Modern piano music would not be the same without the contribution of Russian composers. This is what inspired Gresham College’s Professor Marina Frolova-Walker FBA, in collaboration with pianist Peter Donohoe CBE, to present a series of lectures and recitals based on analysing how some of the most important Russian composers influenced the piano and wider music panorama.

The LSO St Luke’s venue, situated in the London Borough of Islington, welcomed a controlled number of people to a Covid safe event, with mandatory face coverings, safe distancing, hand gel, and a one direction system in place, as currently required. Through the use of multimedia and the piano, Professor Marina Frolova-Walker started her first lecture, focussing on one of the most famous piano compositions from Russia: Mussorgsky’s “Pictures at an Exhibition”.

Modest Mussorgsky @discogs.com

Marina Frolova-Walker is a Professor of Music at Gresham College, and Professor of Music History and Director of Studies in Music at Clare College, Cambridge. She is well-known to be a specialist in Russian music of the 19th and 20th centuries, with an extensive number of publications on the subject, and has a prominent role as lecturer and broadcaster for BBC Radio 3. The way she structured the lecture reflected her passion for the subject, with a style that was presenting facts and history alongside tangible references, demonstrating the impact it had in the music panorama, and through personal thoughts seeking to convey how to interpret elements that we do not have a full knowledge of.

Professor Marina Frolova-Walker FBA

Modest Mussorgsky was not well known for his piano music, which did not occupy a predominant part in his repertoire. Despite this, “Pictures at an Exhibition” gained a lot of importance and popularity, making it a composition that influenced future generations of musicians in Russia and around the world, and that was subject to numerous arrangements and orchestrations (including the famous rendition by Ravel in 1922), and a stage show by Kandinsky.

The work is dedicated to the influential critic Vladimir Stasov, which introduced Mussorgsky to the artist, architect and designer Viktor Hartmann, the creator of the pictures that the music is based on. Mussorgsky and Hartmann immediately bonded and became close friends. Hartmann’s sudden death left the composer in despair but prompted him to write the music, almost as a touching memorial to the artist and friend. The work is incredibly ambitious and presents a very interesting structure, with ten pieces based on images and varying promenades in between, representing Mussorgsky’s wandering around the exhibition. Different locations are covered, from Russia to Italy, France, Poland, and Ukraine. This is also reflected in the different languages that can be seen on the music score: Italian, French, Polish, Russian, Yiddish, and Latin.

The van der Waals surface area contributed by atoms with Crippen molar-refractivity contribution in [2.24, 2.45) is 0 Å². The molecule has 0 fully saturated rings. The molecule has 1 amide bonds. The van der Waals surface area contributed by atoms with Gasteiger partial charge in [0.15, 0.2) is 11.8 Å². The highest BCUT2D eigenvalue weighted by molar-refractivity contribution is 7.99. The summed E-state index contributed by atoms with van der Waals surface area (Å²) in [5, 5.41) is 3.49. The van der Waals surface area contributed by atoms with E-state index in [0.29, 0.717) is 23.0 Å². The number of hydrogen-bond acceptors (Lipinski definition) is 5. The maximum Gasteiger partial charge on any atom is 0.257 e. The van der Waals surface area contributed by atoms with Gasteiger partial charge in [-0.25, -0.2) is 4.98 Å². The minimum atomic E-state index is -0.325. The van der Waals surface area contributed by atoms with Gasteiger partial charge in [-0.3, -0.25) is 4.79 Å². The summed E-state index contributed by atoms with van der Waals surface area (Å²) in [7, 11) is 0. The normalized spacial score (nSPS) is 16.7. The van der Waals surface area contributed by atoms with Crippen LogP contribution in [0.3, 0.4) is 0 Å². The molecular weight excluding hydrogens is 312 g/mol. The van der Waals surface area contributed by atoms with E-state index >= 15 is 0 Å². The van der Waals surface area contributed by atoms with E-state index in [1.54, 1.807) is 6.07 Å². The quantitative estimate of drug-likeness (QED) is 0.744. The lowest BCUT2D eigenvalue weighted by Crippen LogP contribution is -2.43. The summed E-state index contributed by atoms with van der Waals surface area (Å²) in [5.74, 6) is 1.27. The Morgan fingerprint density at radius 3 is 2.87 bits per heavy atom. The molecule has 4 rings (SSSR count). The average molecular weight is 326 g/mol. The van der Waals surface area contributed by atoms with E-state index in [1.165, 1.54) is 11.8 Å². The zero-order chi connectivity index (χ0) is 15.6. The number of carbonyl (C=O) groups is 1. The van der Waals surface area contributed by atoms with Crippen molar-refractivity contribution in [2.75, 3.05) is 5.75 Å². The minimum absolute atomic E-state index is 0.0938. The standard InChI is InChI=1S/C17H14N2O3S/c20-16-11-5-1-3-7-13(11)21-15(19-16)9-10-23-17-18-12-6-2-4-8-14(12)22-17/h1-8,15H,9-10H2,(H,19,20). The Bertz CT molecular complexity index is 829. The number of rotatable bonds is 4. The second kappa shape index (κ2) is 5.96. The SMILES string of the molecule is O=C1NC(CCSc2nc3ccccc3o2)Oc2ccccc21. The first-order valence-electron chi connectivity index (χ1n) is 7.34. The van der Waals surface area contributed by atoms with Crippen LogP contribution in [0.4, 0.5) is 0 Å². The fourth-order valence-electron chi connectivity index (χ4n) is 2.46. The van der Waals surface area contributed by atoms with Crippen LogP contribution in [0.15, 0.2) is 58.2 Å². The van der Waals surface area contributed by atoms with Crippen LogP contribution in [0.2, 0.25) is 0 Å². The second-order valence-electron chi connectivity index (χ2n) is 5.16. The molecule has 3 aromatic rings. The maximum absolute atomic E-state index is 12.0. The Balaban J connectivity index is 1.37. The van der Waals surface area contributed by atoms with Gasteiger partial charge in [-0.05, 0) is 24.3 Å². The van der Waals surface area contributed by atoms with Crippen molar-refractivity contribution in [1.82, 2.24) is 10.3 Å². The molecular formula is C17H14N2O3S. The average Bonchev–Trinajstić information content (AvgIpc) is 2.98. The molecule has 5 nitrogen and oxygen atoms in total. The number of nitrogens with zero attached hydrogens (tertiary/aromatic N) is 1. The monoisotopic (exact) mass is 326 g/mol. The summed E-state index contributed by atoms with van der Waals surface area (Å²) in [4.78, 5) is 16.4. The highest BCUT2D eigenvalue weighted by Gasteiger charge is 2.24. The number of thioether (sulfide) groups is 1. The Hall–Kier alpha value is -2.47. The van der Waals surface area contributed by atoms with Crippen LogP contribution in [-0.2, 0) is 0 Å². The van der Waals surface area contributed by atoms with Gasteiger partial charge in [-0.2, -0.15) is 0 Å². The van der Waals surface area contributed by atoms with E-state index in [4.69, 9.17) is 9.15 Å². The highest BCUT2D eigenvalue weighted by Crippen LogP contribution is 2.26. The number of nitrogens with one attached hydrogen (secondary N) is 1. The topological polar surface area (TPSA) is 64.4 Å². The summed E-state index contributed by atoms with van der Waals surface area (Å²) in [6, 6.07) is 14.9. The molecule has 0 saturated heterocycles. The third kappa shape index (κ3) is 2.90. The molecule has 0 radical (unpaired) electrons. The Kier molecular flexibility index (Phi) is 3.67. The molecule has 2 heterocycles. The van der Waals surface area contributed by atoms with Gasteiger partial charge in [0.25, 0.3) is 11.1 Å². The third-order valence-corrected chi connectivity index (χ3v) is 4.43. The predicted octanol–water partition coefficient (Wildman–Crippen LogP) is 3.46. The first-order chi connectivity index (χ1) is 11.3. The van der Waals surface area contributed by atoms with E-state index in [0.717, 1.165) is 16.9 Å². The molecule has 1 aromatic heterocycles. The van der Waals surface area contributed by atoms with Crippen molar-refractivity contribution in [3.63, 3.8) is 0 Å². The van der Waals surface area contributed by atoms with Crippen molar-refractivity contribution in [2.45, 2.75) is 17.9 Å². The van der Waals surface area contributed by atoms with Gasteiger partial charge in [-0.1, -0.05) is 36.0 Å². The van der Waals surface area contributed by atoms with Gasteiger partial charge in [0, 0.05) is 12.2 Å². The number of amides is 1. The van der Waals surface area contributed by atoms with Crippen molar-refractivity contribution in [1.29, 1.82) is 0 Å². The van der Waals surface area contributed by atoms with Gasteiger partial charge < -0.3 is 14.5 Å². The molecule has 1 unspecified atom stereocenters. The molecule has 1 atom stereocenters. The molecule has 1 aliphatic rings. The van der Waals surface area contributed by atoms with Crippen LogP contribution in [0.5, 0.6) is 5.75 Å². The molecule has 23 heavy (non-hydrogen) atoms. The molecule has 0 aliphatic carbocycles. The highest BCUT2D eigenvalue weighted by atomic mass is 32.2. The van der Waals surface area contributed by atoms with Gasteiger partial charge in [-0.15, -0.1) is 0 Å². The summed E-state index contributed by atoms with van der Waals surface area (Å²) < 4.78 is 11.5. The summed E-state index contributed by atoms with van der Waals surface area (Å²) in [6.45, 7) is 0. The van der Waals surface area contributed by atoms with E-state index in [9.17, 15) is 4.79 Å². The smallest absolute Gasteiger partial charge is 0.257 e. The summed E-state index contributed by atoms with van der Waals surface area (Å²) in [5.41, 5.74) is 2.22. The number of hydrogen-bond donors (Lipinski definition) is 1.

Mussorgsky, who was a professional pianist but certainly not a virtuoso, composed this piano piece and included some difficult and challenging parts. It is known that Liszt had a lot of influence on the composer. The Hungarian composer once saw the music sheet of Mussorgsky’s song cycle the Nursery, which he found very interesting and was thinking of writing a fantasy based on it. Perhaps because of lack of confidence or because of pride, Mussorgsky never took the decision to meet Liszt and talk to him directly however, Marina’s personal view and speculation is that Mussurgsky’s Pictures at an Exhibition could be seen as his “conversation” with Liszt.

Peter Donohoe. Credit Chris Christodoulou, BBC Proms

Unfortunately, the composer did not live long enough to see the composition performed live nor witness the success that it gained. “Pictures at an Exhibition” always finds a space in the live music programmes around the world, and has been recorded numerous times by some of the most prestigious pianists and orchestras. British pianist Peter Donohoe, who delighted the audience with performing the last movements of the Pictures, can claim to have recorded this composition and to have performed it numerous times. He has in fact recorded all of the music that will be covered in these series, as part of his vast repertoire of recordings which include all the Tchaikovsky’s concertos, all the Rachmaninov’s preludes, all the Prokofiev’s sonatas, Stravinsky’s music for piano solo, all the Shostakovich’s sonatas, and a lot more.

Mussorgsky was the first of a series of six lectures and recitals on Russian Piano Masterpieces by Gresham College. Future lectures in this series:

  • Rachmaninov – Thursday, 26 November 2020, 6:00PM
  • Scriabin – Thursday, 21 January 2021, 6:00PM
  • Stravinsky – Thursday, 25 February 2021, 6:00PM
  • Prokofiev – Thursday, 25 March 2021, 6:00PM
  • Shostakovich – Thursday, 20 May 2021, 6:00PM

To find out more and watch the lectures online please follow the link.